Situated in a dense canopy of endemic forest bordered by rivers on all side, rests the little-explored West Lunga National Park of Zambia. The 1,700 square-kilometre park encompasses evergreen Miombo forest peppered with patches of grassland and floodplain.
The only way to access the interior of the park is to cross one of the rivers, making it a remote and relatively inaccessible destination. However, the pristine scenery is well-worth the intrepid adventure. There are limestone caves, rapids, waterfalls, and hot springs just waiting to be photographed.
Keen ornithologists have undertaken the journey to West Lunga in search of the endemic and extremely rare white chested tinkerbird. The allure of birding in West Lunga National Park is strong, and one of the main reasons for visiting the park.
West Lunga is ideal for the true adventurous spirit hankering for a wilderness expedition. Canoeing, mokoro and walking safaris are the only way to explore the extensive landscape. Zebra, wildebeest and elephant roam the flat interior, while pods of hippo guard the waters cocooning the park.
West Lunga National Park is a completely secluded region and difficult to access. The closest international airport is the Kenneth Kaunda International Airport in Lusaka, offers scheduled domestic flights to Solwezi Airport. The park is 10 kilometres north of the road that connects Solwezi to Kabompo.
West Lunga National Park is in an extremely remote and secluded region of Zambia. Visitors to the park should also be aware that the park lacks infrastructure and should be prepared for an off-the-beaten-track experience.
The Kabompo River is the ideal location for the catch-and-release of tiger fish and visitors are encouraged to rent a fishing charter for this activity.
Forest animals are abundant, in particular small creatures such as the bushpig, monkeys, and baboons. Bigger mammals such as buffalo and elephant are also seen from time to time.
Hippos and crocs guard the waters of the park and are plentiful. The honking of hippos reverberates through the park, a sound synonymous with safaris. Antelope like roan, sable and hartebeest are well-represented within the flat grassland interior.
West Lunga National Park is an important birding destination. Species like the exceptionally rare white chested tinkerbird and the Dickinson’s kestrel are found in these habitats. Other birds to spot include the Kurrichane thrush, western miombo sunbird, broad-tailed paradise-whydah and the great snipe.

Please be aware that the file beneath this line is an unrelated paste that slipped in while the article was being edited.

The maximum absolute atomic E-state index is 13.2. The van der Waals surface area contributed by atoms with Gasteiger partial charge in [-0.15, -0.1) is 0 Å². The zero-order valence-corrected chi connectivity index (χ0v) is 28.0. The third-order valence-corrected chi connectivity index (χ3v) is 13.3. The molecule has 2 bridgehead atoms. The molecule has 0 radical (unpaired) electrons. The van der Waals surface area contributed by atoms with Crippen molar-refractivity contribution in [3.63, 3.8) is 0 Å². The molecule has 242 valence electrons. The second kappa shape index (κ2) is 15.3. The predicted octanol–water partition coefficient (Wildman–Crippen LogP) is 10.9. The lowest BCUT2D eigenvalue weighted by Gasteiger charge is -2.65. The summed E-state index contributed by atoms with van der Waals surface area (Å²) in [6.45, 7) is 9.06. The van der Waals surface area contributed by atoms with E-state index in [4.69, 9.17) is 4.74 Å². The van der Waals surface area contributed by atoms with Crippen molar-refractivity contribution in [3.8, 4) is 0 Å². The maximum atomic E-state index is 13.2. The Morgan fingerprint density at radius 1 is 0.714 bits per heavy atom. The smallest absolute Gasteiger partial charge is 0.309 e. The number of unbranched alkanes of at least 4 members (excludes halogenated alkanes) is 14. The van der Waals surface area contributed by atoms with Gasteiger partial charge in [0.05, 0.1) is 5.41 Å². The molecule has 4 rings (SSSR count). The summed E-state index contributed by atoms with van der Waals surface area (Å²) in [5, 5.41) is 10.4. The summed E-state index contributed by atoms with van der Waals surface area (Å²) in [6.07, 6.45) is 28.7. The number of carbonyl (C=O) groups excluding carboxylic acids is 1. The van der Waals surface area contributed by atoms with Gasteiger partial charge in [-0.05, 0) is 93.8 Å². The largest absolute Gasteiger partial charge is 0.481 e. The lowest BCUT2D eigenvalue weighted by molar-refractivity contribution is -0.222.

West Lunga National Park is a high rainfall region and is best to avoid during the wet summer season. Like most safari destinations, the best to visit during is the dry winter season when the forested regions are slightly thinned out. Visitors should note that the dense forest is pretty much impenetrable year-round.
The dry season is from August to October, and the wet season is from November to April. The in-between season is from May to July and is the ideal time to visit.
West Lunga National Park is a completely remote and untamed region hugged by mighty rivers. There is no infrastructure in the park, so all activities are more sport-adventure based than geared towards mass tourism. This allows visitors to experience Zambia the authentic way.
Catch-and-release angling for tiger fish is popular in the Kabompo River. Visitors are welcome to bring their boat or arrange a fishing charter to explore the mystery of Zambia’s deepest river.
Canoeing and traditional mokoro trips are the perfect way of enjoying a water safari experience—this is the preferred method for birdwatching. Visitors can spot African fish eagles and wading birds on the banks on the river while gently gliding past on a mokoro.
There are also pre-arranged canoe trips to the Mabongo Hot Spring which include various photographic stops, lunch en route and sightings of hippos. Guided walks to the Mulongwanyimu Swamp introduce visitors to the plethora of birdlife. Visitors can also spot all types of wildlife en route to the swamps, including roan, sable and the ever shy sitatunga.
There's no accommodation within the park, apart from a few campsites on the banks of the river. The park lacks facilities and management, so most accommodation options are adjacent to the river.
Self-contained chalets, rustic tent set-ups and community camping spots are available just outside the park. There are also no major towns nearby, which means visitors really need to be prepared for an adventure.